Burnham sent more than a hundred Guyanese public servants to various departments of the Zambian Government. Many Guyanese doctors, engineers, lawyers and secretaries worked in Southern African states throughout the 1970s. [2] Current census data indicates that the majority of doctors, engineers, lawyers and secretaries currently working in Guyana originate from India, Sri Lanka, Cuba and China.[ citation needed ]

In 1974 Burnham declared the PNC to be paramount and socialist.[ citation needed ] He won a 1978 referendum which made it much easier for the government to change the constitution. Anecdotal evidence from hundreds of Indo-Guyanese (and Afro-Guyanese who were PPP supporters) claims that PNC enforcers aggressively (and often violently) denied PPP supporters of the opportunity to vote.[ citation needed ] Most notably, official figures showed the referendum passing with an implausible 97 percent of the vote.[ citation needed ] In 1980 the constitution was changed to make the presidency an executive post (before this time, the post was held by Arthur Chung in a ceremonial head-of-state role). Burnham won election as president that year.[ citation needed ]

Burnham introduced mass games to Guyana. They were first held in February 1980 to commemorate the founding of the Co-operative Republic of Guyana. [9]

According to Dr. Walter Rodney, Burnham's "style of rule has many similarities with that of the late Nicaraguan dictator, Anastasio Somoza" - who not only oppressed the working class, but those in the upper echelons of the society who refused to go along with his domination. In 2014, Donald Ramotar launched an inquiry into the murder of Rodney despite resistance from the PNC. In 2016, the Commission of Inquiry released findings that state that President Forbes Burnham, aided by the Guyana Defence Force and Guyana Police Force, was part of the conspiracy to assassinate Dr. Walter Rodney. Rodney was the leader of the Working People's Alliance which posed a threat to Burnham, for the WPA was bridging the gap between East Indian and African populations of Guyana. Rodney was killed in his car on June 13, 1980 by Gregory Smith, an operative of the GDF, with an explosive communication device. Smith escaped to French Guiana with assistance from the Burnham government, changed his name and is thought to have died in 2002. Although most people believed Burnham had a hand in Rodney's death, the government claimed that Rodney died trying to blow up a prison. [10]

Burnham remained President of Guyana until his death. He died on 6 August 1985 after undergoing throat surgery in Cuba. [4]

Related Research Articles

Politics of Guyana

The politics of Guyana takes place in a framework of a presidential representative democratic republic, whereby the President of Guyana is the head of government and of a multi-party system. Executive power is exercised by the President, advised by a cabinet. Legislative power is vested in both the President and the National Assembly of Guyana. The judiciary is independent of the executive and the legislature.

The history of Guyana begins about 35,000 years ago with the arrival of humans coming from Eurasia. These migrants became the Carib and Arawak tribes, who met Alonso de Ojeda's first expedition from Spain in 1499 at the Essequibo River. In the ensuing colonial era, Guyana's government was defined by the successive policies of Spanish, French, Dutch, and British settlers.

Cheddi Jagan

HE Cheddi Berret Jagan was a Guyanese politician who was first elected Chief Minister in 1953 and later Premier of British Guiana from 1961 to 1964. He later served as President of Guyana from 1992 to 1997. Jagan is widely regarded in Guyana as the Father of the Nation. In 1953, he became the first person of Indian descent to be a head of government outside of South Asia.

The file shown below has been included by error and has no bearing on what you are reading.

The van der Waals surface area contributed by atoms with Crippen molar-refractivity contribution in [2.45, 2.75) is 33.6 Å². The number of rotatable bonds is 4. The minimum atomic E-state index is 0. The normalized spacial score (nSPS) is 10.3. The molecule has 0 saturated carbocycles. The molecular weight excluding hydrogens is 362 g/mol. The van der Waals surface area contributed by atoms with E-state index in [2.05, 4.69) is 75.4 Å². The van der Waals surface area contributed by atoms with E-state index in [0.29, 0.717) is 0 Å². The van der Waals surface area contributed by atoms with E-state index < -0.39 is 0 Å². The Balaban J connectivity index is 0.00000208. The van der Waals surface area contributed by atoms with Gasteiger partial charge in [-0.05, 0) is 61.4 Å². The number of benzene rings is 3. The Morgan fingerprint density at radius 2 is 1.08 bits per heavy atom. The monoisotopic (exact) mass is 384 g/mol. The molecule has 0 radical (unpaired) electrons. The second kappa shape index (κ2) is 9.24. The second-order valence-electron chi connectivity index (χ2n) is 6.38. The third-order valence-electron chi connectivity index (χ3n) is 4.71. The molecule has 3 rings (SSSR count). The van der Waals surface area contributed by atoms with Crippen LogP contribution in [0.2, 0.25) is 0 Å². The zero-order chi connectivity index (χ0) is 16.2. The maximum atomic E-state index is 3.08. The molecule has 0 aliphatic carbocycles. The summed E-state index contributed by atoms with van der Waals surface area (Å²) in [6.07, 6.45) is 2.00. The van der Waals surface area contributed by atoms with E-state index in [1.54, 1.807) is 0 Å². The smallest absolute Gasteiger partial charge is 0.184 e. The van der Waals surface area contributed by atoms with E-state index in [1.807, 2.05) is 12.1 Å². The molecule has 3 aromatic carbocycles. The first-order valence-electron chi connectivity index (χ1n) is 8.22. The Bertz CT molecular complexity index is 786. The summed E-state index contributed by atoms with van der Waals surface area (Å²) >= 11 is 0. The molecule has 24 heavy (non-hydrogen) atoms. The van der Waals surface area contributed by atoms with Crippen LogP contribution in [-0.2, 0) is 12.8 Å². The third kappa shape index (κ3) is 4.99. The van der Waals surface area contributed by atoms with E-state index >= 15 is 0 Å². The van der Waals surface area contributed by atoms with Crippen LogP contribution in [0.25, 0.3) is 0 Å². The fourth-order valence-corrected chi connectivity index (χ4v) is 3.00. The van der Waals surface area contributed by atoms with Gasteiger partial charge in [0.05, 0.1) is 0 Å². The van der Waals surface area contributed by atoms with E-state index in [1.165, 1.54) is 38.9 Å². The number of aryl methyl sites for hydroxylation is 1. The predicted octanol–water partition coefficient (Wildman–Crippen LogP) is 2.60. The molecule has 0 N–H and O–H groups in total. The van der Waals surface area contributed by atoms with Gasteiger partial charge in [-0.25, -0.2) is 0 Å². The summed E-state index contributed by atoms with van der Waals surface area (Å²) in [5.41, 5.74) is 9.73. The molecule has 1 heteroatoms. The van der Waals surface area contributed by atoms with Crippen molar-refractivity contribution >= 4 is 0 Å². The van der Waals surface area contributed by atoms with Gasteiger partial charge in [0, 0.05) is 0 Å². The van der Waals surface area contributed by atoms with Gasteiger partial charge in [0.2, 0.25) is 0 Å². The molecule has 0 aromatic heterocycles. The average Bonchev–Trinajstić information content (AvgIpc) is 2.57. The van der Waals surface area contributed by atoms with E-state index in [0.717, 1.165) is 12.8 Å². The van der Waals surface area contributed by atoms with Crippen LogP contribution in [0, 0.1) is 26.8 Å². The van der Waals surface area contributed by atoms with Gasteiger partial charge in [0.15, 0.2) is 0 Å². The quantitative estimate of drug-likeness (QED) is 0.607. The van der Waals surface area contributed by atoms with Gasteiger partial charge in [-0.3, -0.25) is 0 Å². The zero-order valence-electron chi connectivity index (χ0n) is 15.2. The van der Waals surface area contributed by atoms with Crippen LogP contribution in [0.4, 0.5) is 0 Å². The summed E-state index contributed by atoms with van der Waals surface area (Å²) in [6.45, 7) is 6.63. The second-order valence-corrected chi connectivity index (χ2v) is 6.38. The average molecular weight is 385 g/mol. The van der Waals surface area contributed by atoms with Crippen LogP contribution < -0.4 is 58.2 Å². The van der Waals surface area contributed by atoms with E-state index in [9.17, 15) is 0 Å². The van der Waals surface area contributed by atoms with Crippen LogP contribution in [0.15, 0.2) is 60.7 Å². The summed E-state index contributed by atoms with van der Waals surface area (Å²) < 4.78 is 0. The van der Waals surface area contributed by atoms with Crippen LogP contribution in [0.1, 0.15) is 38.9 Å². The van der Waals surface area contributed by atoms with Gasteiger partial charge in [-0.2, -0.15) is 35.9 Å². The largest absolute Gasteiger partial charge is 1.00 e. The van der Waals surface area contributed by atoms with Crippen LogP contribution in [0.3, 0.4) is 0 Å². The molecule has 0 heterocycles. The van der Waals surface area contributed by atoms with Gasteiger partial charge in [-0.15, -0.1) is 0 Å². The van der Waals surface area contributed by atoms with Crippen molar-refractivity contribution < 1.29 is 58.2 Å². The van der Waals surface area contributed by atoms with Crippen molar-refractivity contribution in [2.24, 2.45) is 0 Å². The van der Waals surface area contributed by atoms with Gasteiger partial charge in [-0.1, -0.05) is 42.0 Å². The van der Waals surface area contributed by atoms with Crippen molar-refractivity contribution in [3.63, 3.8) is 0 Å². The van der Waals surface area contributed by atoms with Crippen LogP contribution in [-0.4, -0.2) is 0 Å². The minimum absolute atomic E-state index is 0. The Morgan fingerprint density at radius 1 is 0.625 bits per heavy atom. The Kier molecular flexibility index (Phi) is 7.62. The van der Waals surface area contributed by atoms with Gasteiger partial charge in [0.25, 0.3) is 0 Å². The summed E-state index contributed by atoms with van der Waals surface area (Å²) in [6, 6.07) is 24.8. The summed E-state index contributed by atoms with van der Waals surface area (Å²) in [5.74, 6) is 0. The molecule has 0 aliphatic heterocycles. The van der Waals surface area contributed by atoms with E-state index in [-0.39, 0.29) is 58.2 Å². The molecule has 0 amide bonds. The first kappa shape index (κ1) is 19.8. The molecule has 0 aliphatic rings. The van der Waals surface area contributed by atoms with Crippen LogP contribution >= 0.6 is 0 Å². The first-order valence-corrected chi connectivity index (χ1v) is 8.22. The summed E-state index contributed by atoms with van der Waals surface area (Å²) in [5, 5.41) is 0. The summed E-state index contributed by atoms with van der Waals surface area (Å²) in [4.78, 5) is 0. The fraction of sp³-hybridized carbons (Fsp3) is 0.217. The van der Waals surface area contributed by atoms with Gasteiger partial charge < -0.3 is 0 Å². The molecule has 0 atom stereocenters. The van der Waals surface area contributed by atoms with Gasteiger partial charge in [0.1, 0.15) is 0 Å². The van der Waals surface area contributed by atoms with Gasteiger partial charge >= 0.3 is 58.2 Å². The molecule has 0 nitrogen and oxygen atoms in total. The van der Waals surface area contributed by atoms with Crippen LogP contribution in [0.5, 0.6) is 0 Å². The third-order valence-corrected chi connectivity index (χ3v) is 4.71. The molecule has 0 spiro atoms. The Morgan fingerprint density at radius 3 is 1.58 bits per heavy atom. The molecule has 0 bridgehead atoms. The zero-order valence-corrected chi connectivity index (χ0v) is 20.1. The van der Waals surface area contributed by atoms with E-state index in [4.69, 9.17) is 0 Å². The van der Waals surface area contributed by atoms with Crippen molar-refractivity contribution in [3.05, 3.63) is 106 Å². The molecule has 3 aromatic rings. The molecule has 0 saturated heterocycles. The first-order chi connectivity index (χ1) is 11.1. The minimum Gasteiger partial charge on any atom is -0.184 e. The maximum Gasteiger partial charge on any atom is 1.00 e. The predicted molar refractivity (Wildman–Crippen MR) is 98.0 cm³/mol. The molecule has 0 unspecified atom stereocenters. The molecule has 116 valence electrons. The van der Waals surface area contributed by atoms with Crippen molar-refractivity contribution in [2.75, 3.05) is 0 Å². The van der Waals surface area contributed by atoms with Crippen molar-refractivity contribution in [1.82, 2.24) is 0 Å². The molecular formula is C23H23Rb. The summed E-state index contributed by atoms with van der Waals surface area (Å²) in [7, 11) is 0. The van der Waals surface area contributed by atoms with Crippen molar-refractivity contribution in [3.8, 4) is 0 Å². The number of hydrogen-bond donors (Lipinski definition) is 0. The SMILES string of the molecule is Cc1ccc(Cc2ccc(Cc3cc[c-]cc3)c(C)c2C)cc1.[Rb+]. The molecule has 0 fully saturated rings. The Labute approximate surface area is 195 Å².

Sam Hinds 5th Prime Minister of Guyana

Samuel Archibald Anthony Hinds is a Guyanese politician who was Prime Minister of Guyana almost continuously from 1992 to 2015. He also briefly served as President of Guyana in 1997. He was awarded Guyana's highest national award, the Order of Excellence (O.E.) in 2011.

Janet Jagan President of Guyana, Prime Minister of Guyana, nurse

Janet Rosenberg Jagan was a Guyanese politician and American expatriate who served as the President of Guyana, serving from December 19, 1997, to August 11, 1999. She was the first female President of Guyana. She previously served as the first female Prime Minister of Guyana from March 17, 1997, to December 19, 1997. The wife of Cheddi Jagan, whom she succeeded as president, she was awarded Guyana's highest national award, the Order of Excellence, in 1993, and the UNESCO Mahatma Gandhi Gold Medal for Women's Rights in 1998.

Desmond Hoyte

Hugh Desmond Hoyte was a Guyanese politician who served as Prime Minister of Guyana from 1984 to 1985 and President of Guyana from 1985 until 1992.

Elections in Guyana

Elections in Guyana take place within the framework of a multi-party representative democracy and a presidential system. The National Assembly is directly elected, with the nominee of the party or alliance that receives the most votes becoming President.

Peoples Progressive Party (Guyana) Political party in Guyana

The People's Progressive Party/Civic (PPP/C) is a centre-left to left-leaning political party in Guyana. As of 2020, the party holds 33 of the 65 seats in the National Assembly and forms the government. It has been the ruling party in the past as well, most recently between 1992 and 2015. In Guyana's ethnically divided political landscape, the PPP is a multi-ethnic organization that is supported primarily by Indo-Guyanese people.

Peoples National Congress (Guyana) Political party in Guyana

The People's National Congress–Reform is a social-democratic and democratic socialist political party in Guyana led by David A. Granger. The party currently holds 31 of the 65 seats in the National Assembly. In Guyana's ethnically divided political landscape, the PNCR is supported primarily by Afro-Guyanese people.